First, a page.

SOLON — A local business that breeds rough-coat collies was confirmed by authorities Thursday as the location where nearly 100 animals in need of “urgent care” were seized by animal welfare agents executing a search warrant earlier this week.

Somerset County Chief Deputy Michael Mitchell said police supervised the search and animal seizure at R-N-D Kennels, which is at 196 Rowell Mountain Road.

Officials haven’t said what tips led them to the kennel business, but according to Jim Britt, director of communications for the Department of Agriculture, Conservation and Forestry, state animal welfare workers along with Somerset County Police executed a search warrant around 8 a.m. Tuesday.

They seized dogs, cats, chickens and horses that were said to need “urgent care” and set up an emergency shelter at an undisclosed location.

Officials originally thought the number of animals rescued was about 80, but Britt disclosed Wednesday that the number is higher than the 80 originally accounted for and is actually closer to 100. Britt did not say how or when officials were able to come to that number.

Donna Noyes is the founder and owner of R-N-D Kennels, according to the business website, and has been breeding rough-coat collies since 2004.


Noyes has not responded to multiple requests for comment. A woman who answered the business’s phone number said “no” when asked if it was R-N-D Kennels, and immediately hung up.

At 196 Rowell Mountain Road Thursday morning, a car was parked at the head of the driveway in the remote location, and a “no trespassing” sign was placed on a tree branch to the left of the vehicle. The residence was not visible from the driveway.

Under the “About Us” section on the website, Noyes has a mission statement for her company that describes her passion for collies. “From the time I was very young I had an overwhelming love for animals, much to my parents dismay!” it states. “I went about life attempting to save every critter in need. In particular I had a love for horses and collie dogs.”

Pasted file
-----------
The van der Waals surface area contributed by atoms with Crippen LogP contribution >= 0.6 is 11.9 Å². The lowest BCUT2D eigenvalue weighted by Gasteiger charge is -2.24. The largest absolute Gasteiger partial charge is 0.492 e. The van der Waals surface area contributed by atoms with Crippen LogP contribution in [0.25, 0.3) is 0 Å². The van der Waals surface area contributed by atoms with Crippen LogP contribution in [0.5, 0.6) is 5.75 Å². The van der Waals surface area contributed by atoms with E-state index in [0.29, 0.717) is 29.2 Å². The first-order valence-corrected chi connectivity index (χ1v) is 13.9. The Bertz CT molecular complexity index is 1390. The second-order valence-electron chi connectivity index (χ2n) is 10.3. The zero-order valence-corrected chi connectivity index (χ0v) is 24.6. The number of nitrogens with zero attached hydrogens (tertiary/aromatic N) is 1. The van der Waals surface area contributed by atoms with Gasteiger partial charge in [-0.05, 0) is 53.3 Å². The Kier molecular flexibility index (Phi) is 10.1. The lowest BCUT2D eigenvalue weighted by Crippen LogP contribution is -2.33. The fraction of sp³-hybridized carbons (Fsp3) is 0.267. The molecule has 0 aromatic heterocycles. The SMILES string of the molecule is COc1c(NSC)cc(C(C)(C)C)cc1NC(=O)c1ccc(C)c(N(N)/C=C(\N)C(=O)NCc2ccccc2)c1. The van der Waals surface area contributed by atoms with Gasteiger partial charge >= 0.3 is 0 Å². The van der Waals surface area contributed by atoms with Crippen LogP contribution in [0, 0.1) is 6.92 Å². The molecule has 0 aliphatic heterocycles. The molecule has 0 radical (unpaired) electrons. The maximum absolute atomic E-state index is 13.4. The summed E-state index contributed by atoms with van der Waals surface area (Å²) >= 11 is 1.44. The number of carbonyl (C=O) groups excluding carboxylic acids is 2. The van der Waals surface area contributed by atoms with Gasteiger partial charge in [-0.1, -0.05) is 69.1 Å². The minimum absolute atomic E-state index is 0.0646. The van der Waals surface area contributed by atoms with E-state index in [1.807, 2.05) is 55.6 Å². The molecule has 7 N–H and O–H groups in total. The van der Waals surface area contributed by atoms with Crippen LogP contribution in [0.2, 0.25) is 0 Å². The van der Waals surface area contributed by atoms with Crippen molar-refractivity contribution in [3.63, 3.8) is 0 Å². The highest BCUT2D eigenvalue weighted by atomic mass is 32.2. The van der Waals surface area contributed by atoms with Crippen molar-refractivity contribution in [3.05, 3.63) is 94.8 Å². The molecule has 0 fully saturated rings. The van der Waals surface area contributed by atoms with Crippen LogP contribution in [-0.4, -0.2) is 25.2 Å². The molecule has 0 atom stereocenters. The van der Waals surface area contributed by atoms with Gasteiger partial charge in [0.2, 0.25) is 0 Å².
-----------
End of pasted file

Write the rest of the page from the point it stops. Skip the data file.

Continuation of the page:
Noyes goes on to write she has a 14-acre property that was redesigned to “ensure the safety” of her collies and farm animals.

But when Mitchell pulled up to the scene Tuesday, he saw a different picture.

“It didn’t look like a farm to me. When I pulled up, I thought, ‘Where do they keep 80 animals?'” Mitchell said. “Some of the dogs looked like they were in real bad shape, like they were malnourished. I mean they could’ve been; how do you feed and care for that many animals?”


Noyes’ selling price for the dogs ranged from $700 to $1,000, according to her website, which states that the company will only place the dogs with homes as they see fit.

“Puppies are placed in approved homes only,” Noyes’ website states. “It is expected that you are purchasing a family member and this is a life long commitment.”

Dr. Paul Gervais, who specializes in treating mental health disorders at his clinic in Augusta, said he adopted his dog, Jack, from Noyes two years ago. Gervais said that, since visiting the residence, he’s wondered whether Noyes was really running a “puppy mill.”

“When we went to get Jack, we drove up to the property and were taken to the backyard,” Gervais said. “There was three or four cages with about 25 collies in each one. So you’re looking at probably 75 total. Some of them were missing hair, some looked to be in poor health. … When we went inside, it was very dark, and the house was in disarray. There were animals caged up everywhere. In the dining room, there were two Dobermans in one cage, with one being pregnant. There were a number of cats caged up. …